Brian de Palma

Sisters: Criterion Collection (Blu-ray)

Reporter Jennifer Salt thinks she has witnessed a murder; apparently, Margot Kidder is the killer and Lisle Wilson is the victim. By the time the authorities arrive on the scene, there is not one scintilla of evidence. With a private eye's help, Salt gets to the bottom of things.

Mission: Impossible (Ultra HD 4K Blu-ray)

After he is framed for the death of several colleagues and falsely branded a traitor, a secret agent embarks on a daring scheme to clear his name in this spy adventure. Though it drew its name from the familiar television series, director Brian DePalma's big-budget adaptation shares little more with the original show than the occasional self-destructing message and the name of team leader Jim Phelps (Jon Voight).

Phantom of the Paradise (Blu-ray)

Referencing vintage horror, Alfred Hitchcock, and the '70s vogue for supernatural terror, Brian De Palma used his favorite genre to take aim at the sensation-seeking rock audience and the exploitative entertainment machine, skewering such '70s trends as '50s nostalgia and glam rock. With splitscreen effects, he underlines the cost of putting media reality before life, as fame becomes the ultimate Faustian bargain.

Raising Cain (Blu-ray)

A complicated thriller, directed with great visual style by Brian De Palma, Raising Cain is the story of twin brothers, Carter and Josh (John Lithgow), one good and one evil, who will stop at nothing to find children to further their father's psychological experiments. John Lithgow is outstanding in the role of the brothers. Lolita Davidovich, is also good as his wife Jenny, who he may or may not have murdered. To even identify the other characters would give away too much of the complicated plot, which twists and turns, leaving the audience constantly guessing who is really who.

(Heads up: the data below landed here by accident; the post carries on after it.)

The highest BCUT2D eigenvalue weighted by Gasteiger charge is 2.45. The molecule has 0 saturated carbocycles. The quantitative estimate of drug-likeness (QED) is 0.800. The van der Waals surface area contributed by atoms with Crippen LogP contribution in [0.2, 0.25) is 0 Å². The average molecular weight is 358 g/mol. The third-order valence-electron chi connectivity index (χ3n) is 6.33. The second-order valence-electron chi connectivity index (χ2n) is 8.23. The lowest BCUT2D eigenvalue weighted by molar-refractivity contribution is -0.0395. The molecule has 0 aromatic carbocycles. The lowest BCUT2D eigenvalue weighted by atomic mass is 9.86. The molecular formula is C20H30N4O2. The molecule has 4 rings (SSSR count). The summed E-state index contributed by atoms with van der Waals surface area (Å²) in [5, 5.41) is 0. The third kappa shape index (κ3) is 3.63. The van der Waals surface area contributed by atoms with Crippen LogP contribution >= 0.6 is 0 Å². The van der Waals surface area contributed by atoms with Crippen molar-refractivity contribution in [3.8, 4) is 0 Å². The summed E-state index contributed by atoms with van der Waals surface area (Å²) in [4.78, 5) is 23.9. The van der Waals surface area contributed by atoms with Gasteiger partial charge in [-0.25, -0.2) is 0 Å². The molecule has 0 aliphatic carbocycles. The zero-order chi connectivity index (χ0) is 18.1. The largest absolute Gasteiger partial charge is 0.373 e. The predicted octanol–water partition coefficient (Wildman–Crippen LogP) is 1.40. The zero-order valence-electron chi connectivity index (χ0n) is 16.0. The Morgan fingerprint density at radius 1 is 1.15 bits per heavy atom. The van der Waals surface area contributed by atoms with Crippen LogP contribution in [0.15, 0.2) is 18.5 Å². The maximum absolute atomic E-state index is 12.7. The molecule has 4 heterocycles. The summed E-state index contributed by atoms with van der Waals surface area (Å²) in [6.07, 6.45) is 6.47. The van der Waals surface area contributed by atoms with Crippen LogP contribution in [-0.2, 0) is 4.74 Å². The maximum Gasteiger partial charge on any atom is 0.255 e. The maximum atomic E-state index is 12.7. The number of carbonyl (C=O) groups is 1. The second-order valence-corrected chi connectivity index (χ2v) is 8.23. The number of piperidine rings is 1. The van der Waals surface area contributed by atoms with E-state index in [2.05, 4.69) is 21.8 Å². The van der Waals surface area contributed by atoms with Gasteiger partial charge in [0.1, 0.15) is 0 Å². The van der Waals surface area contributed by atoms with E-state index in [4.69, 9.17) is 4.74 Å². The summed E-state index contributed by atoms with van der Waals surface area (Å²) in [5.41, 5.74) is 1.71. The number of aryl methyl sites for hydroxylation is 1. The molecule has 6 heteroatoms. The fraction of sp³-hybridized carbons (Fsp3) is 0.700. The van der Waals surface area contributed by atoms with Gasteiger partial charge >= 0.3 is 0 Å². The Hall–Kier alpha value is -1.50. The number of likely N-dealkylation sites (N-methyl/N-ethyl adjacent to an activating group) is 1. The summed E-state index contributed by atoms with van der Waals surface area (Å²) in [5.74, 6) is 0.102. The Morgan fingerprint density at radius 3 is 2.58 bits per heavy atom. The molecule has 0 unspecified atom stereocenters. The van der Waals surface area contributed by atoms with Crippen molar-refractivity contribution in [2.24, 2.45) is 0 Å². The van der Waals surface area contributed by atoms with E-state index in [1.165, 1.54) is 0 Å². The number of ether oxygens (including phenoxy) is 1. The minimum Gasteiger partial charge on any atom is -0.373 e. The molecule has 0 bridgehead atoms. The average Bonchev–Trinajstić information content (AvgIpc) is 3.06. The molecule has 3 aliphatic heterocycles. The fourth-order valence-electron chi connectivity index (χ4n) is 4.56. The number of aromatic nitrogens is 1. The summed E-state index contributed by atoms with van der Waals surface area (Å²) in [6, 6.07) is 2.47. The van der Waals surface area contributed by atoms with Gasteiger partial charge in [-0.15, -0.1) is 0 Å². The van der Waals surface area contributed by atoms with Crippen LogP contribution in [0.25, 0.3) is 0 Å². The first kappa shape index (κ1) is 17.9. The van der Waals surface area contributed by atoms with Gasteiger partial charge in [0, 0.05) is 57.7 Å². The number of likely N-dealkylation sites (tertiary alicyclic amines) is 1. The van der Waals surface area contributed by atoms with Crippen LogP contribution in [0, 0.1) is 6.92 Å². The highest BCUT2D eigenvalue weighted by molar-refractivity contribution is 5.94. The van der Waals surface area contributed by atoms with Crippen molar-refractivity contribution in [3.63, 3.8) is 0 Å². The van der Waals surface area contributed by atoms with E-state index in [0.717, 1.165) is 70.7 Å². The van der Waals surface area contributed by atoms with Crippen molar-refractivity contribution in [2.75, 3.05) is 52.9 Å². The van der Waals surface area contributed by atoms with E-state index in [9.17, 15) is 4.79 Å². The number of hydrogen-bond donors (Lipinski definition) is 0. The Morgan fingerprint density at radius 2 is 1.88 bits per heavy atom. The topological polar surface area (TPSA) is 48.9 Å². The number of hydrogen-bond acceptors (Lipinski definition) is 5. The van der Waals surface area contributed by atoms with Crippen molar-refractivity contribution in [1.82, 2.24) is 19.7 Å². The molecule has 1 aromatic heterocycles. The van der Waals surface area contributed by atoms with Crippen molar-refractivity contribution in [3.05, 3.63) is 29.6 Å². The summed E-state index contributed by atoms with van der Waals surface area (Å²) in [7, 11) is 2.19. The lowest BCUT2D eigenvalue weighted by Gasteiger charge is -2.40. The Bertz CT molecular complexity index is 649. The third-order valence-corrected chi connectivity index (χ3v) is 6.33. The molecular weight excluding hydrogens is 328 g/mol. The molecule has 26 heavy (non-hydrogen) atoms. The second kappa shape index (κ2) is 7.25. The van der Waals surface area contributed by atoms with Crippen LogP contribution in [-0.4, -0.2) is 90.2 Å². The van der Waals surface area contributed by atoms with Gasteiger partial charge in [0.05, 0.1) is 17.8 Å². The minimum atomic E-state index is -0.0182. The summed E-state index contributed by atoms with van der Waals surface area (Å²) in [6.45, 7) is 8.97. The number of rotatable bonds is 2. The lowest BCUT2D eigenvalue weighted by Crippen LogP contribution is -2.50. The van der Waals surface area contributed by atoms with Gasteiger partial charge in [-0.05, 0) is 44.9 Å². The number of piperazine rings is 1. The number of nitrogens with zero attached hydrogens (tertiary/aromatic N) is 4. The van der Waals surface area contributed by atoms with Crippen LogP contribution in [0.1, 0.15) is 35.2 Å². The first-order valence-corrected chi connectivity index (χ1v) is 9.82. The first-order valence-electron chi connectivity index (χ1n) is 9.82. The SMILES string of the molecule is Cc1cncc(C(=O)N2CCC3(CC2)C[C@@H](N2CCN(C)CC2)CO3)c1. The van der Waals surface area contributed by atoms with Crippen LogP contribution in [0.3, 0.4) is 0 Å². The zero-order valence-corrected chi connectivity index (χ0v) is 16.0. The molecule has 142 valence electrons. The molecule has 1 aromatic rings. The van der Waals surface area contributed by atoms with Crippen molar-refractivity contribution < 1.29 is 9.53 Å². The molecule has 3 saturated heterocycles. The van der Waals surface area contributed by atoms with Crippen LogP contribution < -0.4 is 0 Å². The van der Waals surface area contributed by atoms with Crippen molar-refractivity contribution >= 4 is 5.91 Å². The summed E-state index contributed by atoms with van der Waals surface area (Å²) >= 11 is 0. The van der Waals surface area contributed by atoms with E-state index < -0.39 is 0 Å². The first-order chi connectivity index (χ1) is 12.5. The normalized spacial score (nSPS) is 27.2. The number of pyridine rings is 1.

Dressed to Kill: Criterion Collection (Second Print)

Just as Brian De Palma's Obsession rewrote Vertigo, Dressed To Kill rewrites Psycho. This time out, however, De Palma displays far more wit in an overhaul enjoyable for even those less immersed in Hitchcockiana than himself. Criticized for its sadism, the film might more accurately be described as an exploration of the sadism already implicit in Hitchcock's work, particularly in a bravura opening sequence featuring Angie Dickinson.

Dressed to Kill: Criterion Collection (Blu-ray)

Just as Brian De Palma's Obsession rewrote Vertigo, Dressed To Kill rewrites Psycho. This time out, however, De Palma displays far more wit in an overhaul enjoyable for even those less immersed in Hitchcockiana than himself. Criticized for its sadism, the film might more accurately be described as an exploration of the sadism already implicit in Hitchcock's work, particularly in a bravura opening sequence featuring Angie Dickinson.